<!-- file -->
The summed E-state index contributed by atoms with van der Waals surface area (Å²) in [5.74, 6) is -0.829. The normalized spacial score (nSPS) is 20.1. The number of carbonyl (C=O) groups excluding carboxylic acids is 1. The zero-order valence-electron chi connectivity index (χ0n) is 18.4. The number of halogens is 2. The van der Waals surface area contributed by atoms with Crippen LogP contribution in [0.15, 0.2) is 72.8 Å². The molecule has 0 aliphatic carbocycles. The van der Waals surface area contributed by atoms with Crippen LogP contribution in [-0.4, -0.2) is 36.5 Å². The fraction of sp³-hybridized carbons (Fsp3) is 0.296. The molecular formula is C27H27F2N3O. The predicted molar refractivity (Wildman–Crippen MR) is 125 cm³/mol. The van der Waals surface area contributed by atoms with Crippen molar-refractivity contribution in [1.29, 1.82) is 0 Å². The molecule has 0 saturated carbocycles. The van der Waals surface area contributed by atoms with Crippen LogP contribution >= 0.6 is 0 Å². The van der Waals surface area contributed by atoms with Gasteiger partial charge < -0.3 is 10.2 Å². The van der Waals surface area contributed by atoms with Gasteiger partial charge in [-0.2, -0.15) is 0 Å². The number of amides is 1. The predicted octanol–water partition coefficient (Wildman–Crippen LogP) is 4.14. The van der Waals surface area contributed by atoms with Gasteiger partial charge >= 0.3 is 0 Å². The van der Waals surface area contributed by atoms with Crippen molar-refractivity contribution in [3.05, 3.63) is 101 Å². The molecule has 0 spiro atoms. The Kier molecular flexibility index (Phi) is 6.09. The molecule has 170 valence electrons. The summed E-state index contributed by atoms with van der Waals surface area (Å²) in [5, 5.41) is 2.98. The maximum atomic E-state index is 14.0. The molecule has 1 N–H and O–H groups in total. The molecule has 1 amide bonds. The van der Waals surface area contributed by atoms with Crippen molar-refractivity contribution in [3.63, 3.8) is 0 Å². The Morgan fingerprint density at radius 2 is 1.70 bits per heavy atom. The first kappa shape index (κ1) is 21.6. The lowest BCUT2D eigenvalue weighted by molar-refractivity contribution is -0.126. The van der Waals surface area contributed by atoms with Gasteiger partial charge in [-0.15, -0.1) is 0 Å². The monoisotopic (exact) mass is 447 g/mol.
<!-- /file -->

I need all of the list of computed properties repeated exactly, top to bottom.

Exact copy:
The summed E-state index contributed by atoms with van der Waals surface area (Å²) in [5.74, 6) is -0.829. The normalized spacial score (nSPS) is 20.1. The number of carbonyl (C=O) groups excluding carboxylic acids is 1. The zero-order valence-electron chi connectivity index (χ0n) is 18.4. The number of halogens is 2. The van der Waals surface area contributed by atoms with Crippen LogP contribution in [0.15, 0.2) is 72.8 Å². The molecule has 0 aliphatic carbocycles. The van der Waals surface area contributed by atoms with Crippen LogP contribution in [-0.4, -0.2) is 36.5 Å². The fraction of sp³-hybridized carbons (Fsp3) is 0.296. The molecular formula is C27H27F2N3O. The predicted molar refractivity (Wildman–Crippen MR) is 125 cm³/mol. The van der Waals surface area contributed by atoms with Crippen molar-refractivity contribution in [1.29, 1.82) is 0 Å². The molecule has 0 saturated carbocycles. The van der Waals surface area contributed by atoms with Crippen LogP contribution >= 0.6 is 0 Å². The van der Waals surface area contributed by atoms with Gasteiger partial charge < -0.3 is 10.2 Å². The van der Waals surface area contributed by atoms with Gasteiger partial charge in [-0.2, -0.15) is 0 Å². The number of amides is 1. The predicted octanol–water partition coefficient (Wildman–Crippen LogP) is 4.14. The van der Waals surface area contributed by atoms with Gasteiger partial charge >= 0.3 is 0 Å². The van der Waals surface area contributed by atoms with Crippen molar-refractivity contribution in [3.05, 3.63) is 101 Å². The molecule has 0 spiro atoms. The Kier molecular flexibility index (Phi) is 6.09. The molecule has 170 valence electrons. The summed E-state index contributed by atoms with van der Waals surface area (Å²) in [5, 5.41) is 2.98. The maximum atomic E-state index is 14.0. The molecule has 1 N–H and O–H groups in total. The molecule has 1 amide bonds. The van der Waals surface area contributed by atoms with Crippen molar-refractivity contribution in [3.63, 3.8) is 0 Å². The Morgan fingerprint density at radius 2 is 1.70 bits per heavy atom. The first kappa shape index (κ1) is 21.6. The lowest BCUT2D eigenvalue weighted by molar-refractivity contribution is -0.126. The van der Waals surface area contributed by atoms with Gasteiger partial charge in [-0.15, -0.1) is 0 Å². The monoisotopic (exact) mass is 447 g/mol.